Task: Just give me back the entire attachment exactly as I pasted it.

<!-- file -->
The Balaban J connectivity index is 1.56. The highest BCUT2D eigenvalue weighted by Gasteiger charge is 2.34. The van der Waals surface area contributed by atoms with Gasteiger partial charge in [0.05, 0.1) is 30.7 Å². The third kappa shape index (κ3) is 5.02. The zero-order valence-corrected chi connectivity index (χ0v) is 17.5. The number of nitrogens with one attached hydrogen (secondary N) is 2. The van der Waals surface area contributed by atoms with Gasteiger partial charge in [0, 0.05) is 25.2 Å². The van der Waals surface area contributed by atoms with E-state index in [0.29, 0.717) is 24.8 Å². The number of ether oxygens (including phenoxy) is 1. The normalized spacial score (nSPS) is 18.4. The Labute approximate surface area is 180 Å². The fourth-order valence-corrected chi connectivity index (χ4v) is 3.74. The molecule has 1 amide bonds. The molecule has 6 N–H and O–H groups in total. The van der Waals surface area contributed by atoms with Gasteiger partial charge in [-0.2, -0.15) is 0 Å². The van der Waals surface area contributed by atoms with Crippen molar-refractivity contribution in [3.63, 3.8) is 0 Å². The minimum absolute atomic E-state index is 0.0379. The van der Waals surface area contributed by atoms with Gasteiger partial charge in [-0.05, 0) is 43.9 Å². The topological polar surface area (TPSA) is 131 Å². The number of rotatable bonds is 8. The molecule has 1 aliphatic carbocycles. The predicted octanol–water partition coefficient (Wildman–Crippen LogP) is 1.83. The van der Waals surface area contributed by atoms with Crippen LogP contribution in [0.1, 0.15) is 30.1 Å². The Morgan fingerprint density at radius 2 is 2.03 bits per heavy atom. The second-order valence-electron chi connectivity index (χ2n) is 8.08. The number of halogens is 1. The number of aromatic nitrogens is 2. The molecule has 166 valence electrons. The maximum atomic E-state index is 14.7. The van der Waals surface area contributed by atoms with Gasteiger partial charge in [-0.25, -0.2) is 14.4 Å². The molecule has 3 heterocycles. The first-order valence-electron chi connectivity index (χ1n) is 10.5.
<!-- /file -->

The Balaban J connectivity index is 1.56. The highest BCUT2D eigenvalue weighted by Gasteiger charge is 2.34. The van der Waals surface area contributed by atoms with Gasteiger partial charge in [0.05, 0.1) is 30.7 Å². The third kappa shape index (κ3) is 5.02. The zero-order valence-corrected chi connectivity index (χ0v) is 17.5. The number of nitrogens with one attached hydrogen (secondary N) is 2. The van der Waals surface area contributed by atoms with Gasteiger partial charge in [0, 0.05) is 25.2 Å². The van der Waals surface area contributed by atoms with E-state index in [0.29, 0.717) is 24.8 Å². The number of ether oxygens (including phenoxy) is 1. The normalized spacial score (nSPS) is 18.4. The Labute approximate surface area is 180 Å². The fourth-order valence-corrected chi connectivity index (χ4v) is 3.74. The molecule has 1 amide bonds. The molecule has 6 N–H and O–H groups in total. The van der Waals surface area contributed by atoms with Gasteiger partial charge in [-0.2, -0.15) is 0 Å². The van der Waals surface area contributed by atoms with Crippen molar-refractivity contribution in [3.63, 3.8) is 0 Å². The minimum absolute atomic E-state index is 0.0379. The van der Waals surface area contributed by atoms with Gasteiger partial charge in [-0.05, 0) is 43.9 Å². The topological polar surface area (TPSA) is 131 Å². The number of rotatable bonds is 8. The molecule has 1 aliphatic carbocycles. The predicted octanol–water partition coefficient (Wildman–Crippen LogP) is 1.83. The van der Waals surface area contributed by atoms with Crippen LogP contribution in [0.1, 0.15) is 30.1 Å². The Morgan fingerprint density at radius 2 is 2.03 bits per heavy atom. The second-order valence-electron chi connectivity index (χ2n) is 8.08. The number of halogens is 1. The number of aromatic nitrogens is 2. The molecule has 166 valence electrons. The maximum atomic E-state index is 14.7. The van der Waals surface area contributed by atoms with Gasteiger partial charge in [-0.25, -0.2) is 14.4 Å². The molecule has 3 heterocycles. The first-order valence-electron chi connectivity index (χ1n) is 10.5.